another person and sharing views, even if the other person is a different
height (like a child). If you peruse the web, you can find examples of how to
build such a mount.
Binoculars on Tripod
Here you see the 15x70 binoculars mounted to the tripod via the L bracket.
The center post of the binoculars usually has a cap that can be removed,
revealing a 1/4" screw thread. This is easy to use with the L bracket to
make a simple and inexpensive tripod mount for your huskier set of
I usually have the L bracket mounted so that the vertical component is
nearest the tripod handle. These brings the binoculars toward me, and the
tripod interferes less with observing.
Bincoulars on a mirror mount
If you want the ultimate binocular observing experience, you might consider
making or buying a mirror mount like this one.
In operation I mount this apparatus on my camera tripod, adjust the height
of the tripod to put the binoculars at a comfortable observing position, and
observe in complete comfort (except, perhaps, for the cold).
To move in azimuth, I just rotate the tripod head and roll my rollable
observing stool around the tripod. To move in elevation, I just change the
tilt of the mirror. With this simple apparatus, I can be looking at the
Andromeda galaxy directly overhead with no discomfort.
Here's a picture of the mirror mount with binoculars removed and the mirror
covered. Notice the familiar L bracket for mounting the binoculars.
The mirror in this image, which must be a quality first surface mirror to
give good results, is covered with a simple cover made from plastic coated foam
board. The pieces were cut with a craft knife and glued together to make a
tight fitting cover. The cover rests on the pivot verticals, not on the mirror
ou can make one as I did from the excellent plans at Binocular
Mirror Mount Plans.
At the plans site, the author also lists a source for the mirror, which is
in the $60 dollar range. If that link no longer works, you can usually also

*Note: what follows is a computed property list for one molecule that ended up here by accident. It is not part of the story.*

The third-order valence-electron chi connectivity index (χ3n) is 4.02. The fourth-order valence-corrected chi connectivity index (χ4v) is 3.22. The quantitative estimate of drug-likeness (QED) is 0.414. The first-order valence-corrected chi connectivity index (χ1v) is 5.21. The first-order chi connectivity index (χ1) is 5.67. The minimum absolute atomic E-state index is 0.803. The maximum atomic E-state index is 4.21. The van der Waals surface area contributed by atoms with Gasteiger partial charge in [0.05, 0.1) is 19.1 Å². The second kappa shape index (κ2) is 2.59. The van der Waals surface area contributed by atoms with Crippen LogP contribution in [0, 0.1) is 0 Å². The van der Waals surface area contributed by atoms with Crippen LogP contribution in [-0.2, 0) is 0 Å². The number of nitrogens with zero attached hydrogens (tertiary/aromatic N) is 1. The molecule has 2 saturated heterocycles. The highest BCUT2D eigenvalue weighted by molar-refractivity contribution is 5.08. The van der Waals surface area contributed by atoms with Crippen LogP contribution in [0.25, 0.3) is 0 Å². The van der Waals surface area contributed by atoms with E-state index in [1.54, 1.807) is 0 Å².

find suitable 1st surface mirrors at Surplus
Shed. If you can't find precisely the size of mirror used by the author of
the Mirror Mount Plans, you may have to alter dimensions of your mount
Some Personal Comments
Here's a few comments from my personal experience. While I mentioned that
moderate priced binoculars can be good performers, I'll give some examples
of what you'll find.
My 7x50 binoculars have the brand name Compass. I'm not sure you can find
them anymore, and that might have been a store-brand name put on binoculars
manufactured by someone else. None-the-less, they've always worked very well,
delivering crisp images.
My 16x50's are Bushnell binoculars. They are rugged, very easy to quickly
focus, and generally I'm happy with them. The right-side set of lenses,
however, don't give as precise an image as the left. A more expensive pair
would not likely have that problem.
The 15x70's are Barska binoculars. That's an inexpensive Chinese import. The
first pair were poorly aligned, and the left barrel delivered a pretty poor
image. I found a site online that described how to align them, and able to
rectify that problem. Still, the left barrel focused poorly.
I sent them back to Barska and received in return a new pair. Both barrels
focus crisply. But the new pair also had poor alignment. Having been through it
before, I did the alignment process. Now, I can't complain. For little money
(less then $100) I have a pair of good performing 70mm binoculars.